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something like this should be enough: select * from employee_table where Length(lastname) - length(replace(lastname, 'n','')) = 2 be aware that may cause a full table scan :-)


This is a known issue when using SQL Server 2008 to search for a number with more than nine digits. When using certain word-breakers, the number is stored in its scientific form e.g. nn5d68952e+009, leading to false-positive matches. One of the word-breakers affected is the neutral language (lcid 0): -- Result includes nn5d68952e+009 SELECT display_term ...


How would I guarantee to the user that no matter how he types "chair" (singular, plural, with or without adjectives), he will get all the results that the database can provide? Wildcard queries could solve your immediate problem. For example, your products table may have the following entries: productID companyID productType ...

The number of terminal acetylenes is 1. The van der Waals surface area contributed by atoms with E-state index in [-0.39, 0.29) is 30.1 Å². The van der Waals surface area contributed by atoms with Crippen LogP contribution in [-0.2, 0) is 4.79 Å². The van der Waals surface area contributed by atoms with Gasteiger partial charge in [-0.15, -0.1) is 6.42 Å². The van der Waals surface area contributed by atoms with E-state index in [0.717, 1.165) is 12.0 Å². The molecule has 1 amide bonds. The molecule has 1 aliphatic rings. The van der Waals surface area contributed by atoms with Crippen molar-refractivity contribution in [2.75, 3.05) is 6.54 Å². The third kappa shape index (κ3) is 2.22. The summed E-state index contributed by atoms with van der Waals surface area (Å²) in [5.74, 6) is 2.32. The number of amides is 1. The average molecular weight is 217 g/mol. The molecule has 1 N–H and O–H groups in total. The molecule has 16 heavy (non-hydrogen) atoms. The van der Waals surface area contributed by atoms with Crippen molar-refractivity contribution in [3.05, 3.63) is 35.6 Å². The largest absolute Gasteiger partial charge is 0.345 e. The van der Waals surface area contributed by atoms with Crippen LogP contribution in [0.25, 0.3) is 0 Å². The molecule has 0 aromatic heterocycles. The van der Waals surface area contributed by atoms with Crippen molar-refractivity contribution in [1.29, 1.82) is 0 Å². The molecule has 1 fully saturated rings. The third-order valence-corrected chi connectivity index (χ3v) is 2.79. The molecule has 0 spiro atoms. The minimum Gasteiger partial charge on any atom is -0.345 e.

Since the content of 'Keywords' is interpreted by the RDBMS instead of being read literally, your code is vulnerable to SQL Injection . This is also why you get the syntax errors. You must sanitize the content of 'Keywords'. There's an answer on Stack Overflow : here.


You could do the Regex in SPARQL as you suggested, performance implications will vary on the subset of items at the moment it is fired. An example from a SPARQL query using that approach ("Look for all teams in the second league of the bundesliga"): SELECT distinct ?team ?label WHERE { ?team dbp-ont:league ?league . ?league rdfs:label ?league_label ...


you should use a levenshtein function (not a default mysql funcion) as second orderby: SELECT * FROM table WHERE MATCH("doobdy institute") AGAINST (name) ORDER BY MATCH("doobdy institute") AGAINST (name) DESC, levenshtein("doobdy institute", tag) ASC this is a valid implementation of levenshtein algoritm in mysql: ...

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